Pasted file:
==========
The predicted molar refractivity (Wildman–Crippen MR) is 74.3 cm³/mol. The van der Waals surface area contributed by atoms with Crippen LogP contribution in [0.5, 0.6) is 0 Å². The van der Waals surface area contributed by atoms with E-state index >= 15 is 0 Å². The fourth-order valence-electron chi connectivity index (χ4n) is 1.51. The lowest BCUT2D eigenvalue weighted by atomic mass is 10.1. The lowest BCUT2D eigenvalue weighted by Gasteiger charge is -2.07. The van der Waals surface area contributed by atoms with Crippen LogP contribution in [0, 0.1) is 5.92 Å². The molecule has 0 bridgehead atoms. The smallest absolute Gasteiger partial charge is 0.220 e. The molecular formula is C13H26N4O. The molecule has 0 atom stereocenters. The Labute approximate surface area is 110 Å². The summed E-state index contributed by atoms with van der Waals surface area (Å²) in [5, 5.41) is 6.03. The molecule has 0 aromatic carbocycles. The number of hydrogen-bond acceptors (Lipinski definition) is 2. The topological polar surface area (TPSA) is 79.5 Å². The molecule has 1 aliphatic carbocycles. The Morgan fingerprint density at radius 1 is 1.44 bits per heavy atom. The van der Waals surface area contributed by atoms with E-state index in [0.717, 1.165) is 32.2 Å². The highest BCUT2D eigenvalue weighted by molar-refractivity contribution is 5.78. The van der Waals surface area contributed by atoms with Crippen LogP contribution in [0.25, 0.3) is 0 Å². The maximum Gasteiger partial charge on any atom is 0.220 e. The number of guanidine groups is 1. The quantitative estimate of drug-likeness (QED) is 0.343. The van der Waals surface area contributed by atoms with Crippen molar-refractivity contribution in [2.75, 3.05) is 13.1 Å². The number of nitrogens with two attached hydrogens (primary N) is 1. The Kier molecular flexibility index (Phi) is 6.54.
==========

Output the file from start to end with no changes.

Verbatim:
The predicted molar refractivity (Wildman–Crippen MR) is 74.3 cm³/mol. The van der Waals surface area contributed by atoms with Crippen LogP contribution in [0.5, 0.6) is 0 Å². The van der Waals surface area contributed by atoms with E-state index >= 15 is 0 Å². The fourth-order valence-electron chi connectivity index (χ4n) is 1.51. The lowest BCUT2D eigenvalue weighted by atomic mass is 10.1. The lowest BCUT2D eigenvalue weighted by Gasteiger charge is -2.07. The van der Waals surface area contributed by atoms with Crippen LogP contribution in [0, 0.1) is 5.92 Å². The molecule has 0 bridgehead atoms. The smallest absolute Gasteiger partial charge is 0.220 e. The molecular formula is C13H26N4O. The molecule has 0 atom stereocenters. The Labute approximate surface area is 110 Å². The summed E-state index contributed by atoms with van der Waals surface area (Å²) in [5, 5.41) is 6.03. The molecule has 0 aromatic carbocycles. The number of hydrogen-bond acceptors (Lipinski definition) is 2. The topological polar surface area (TPSA) is 79.5 Å². The molecule has 1 aliphatic carbocycles. The Morgan fingerprint density at radius 1 is 1.44 bits per heavy atom. The van der Waals surface area contributed by atoms with E-state index in [0.717, 1.165) is 32.2 Å². The highest BCUT2D eigenvalue weighted by molar-refractivity contribution is 5.78. The van der Waals surface area contributed by atoms with Crippen LogP contribution in [0.25, 0.3) is 0 Å². The maximum Gasteiger partial charge on any atom is 0.220 e. The number of guanidine groups is 1. The quantitative estimate of drug-likeness (QED) is 0.343. The van der Waals surface area contributed by atoms with Crippen molar-refractivity contribution in [2.75, 3.05) is 13.1 Å². The number of nitrogens with two attached hydrogens (primary N) is 1. The Kier molecular flexibility index (Phi) is 6.54.